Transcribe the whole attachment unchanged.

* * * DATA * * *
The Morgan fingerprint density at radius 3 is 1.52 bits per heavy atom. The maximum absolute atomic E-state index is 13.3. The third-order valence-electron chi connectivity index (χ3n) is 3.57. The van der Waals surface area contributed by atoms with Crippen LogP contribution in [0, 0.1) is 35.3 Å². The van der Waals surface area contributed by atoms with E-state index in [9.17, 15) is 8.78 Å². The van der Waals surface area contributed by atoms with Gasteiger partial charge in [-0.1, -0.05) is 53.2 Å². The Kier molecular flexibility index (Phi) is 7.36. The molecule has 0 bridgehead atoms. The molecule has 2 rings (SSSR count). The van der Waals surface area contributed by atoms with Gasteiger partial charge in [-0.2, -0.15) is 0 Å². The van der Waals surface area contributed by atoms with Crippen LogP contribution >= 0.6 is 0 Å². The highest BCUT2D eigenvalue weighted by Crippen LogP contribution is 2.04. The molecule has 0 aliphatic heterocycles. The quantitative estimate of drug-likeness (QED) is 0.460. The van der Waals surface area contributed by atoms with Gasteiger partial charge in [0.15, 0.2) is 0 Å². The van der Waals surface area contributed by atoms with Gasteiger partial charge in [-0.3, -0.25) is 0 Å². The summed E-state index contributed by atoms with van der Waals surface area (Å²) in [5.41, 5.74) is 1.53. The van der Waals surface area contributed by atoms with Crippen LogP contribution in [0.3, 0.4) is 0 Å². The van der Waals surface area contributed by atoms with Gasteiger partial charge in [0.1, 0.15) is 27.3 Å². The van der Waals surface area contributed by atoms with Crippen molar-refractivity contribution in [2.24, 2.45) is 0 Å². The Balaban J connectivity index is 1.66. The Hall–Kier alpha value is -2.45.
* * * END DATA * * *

The Morgan fingerprint density at radius 3 is 1.52 bits per heavy atom. The maximum absolute atomic E-state index is 13.3. The third-order valence-electron chi connectivity index (χ3n) is 3.57. The van der Waals surface area contributed by atoms with Crippen LogP contribution in [0, 0.1) is 35.3 Å². The van der Waals surface area contributed by atoms with E-state index in [9.17, 15) is 8.78 Å². The van der Waals surface area contributed by atoms with Gasteiger partial charge in [-0.1, -0.05) is 53.2 Å². The Kier molecular flexibility index (Phi) is 7.36. The molecule has 0 bridgehead atoms. The molecule has 2 rings (SSSR count). The van der Waals surface area contributed by atoms with Gasteiger partial charge in [-0.2, -0.15) is 0 Å². The van der Waals surface area contributed by atoms with Crippen LogP contribution >= 0.6 is 0 Å². The highest BCUT2D eigenvalue weighted by Crippen LogP contribution is 2.04. The molecule has 0 aliphatic heterocycles. The quantitative estimate of drug-likeness (QED) is 0.460. The van der Waals surface area contributed by atoms with Gasteiger partial charge in [0.15, 0.2) is 0 Å². The van der Waals surface area contributed by atoms with Gasteiger partial charge in [-0.3, -0.25) is 0 Å². The summed E-state index contributed by atoms with van der Waals surface area (Å²) in [5.41, 5.74) is 1.53. The van der Waals surface area contributed by atoms with Crippen LogP contribution in [0.3, 0.4) is 0 Å². The van der Waals surface area contributed by atoms with Gasteiger partial charge in [0.1, 0.15) is 27.3 Å². The van der Waals surface area contributed by atoms with Crippen molar-refractivity contribution in [2.24, 2.45) is 0 Å². The Balaban J connectivity index is 1.66. The Hall–Kier alpha value is -2.45.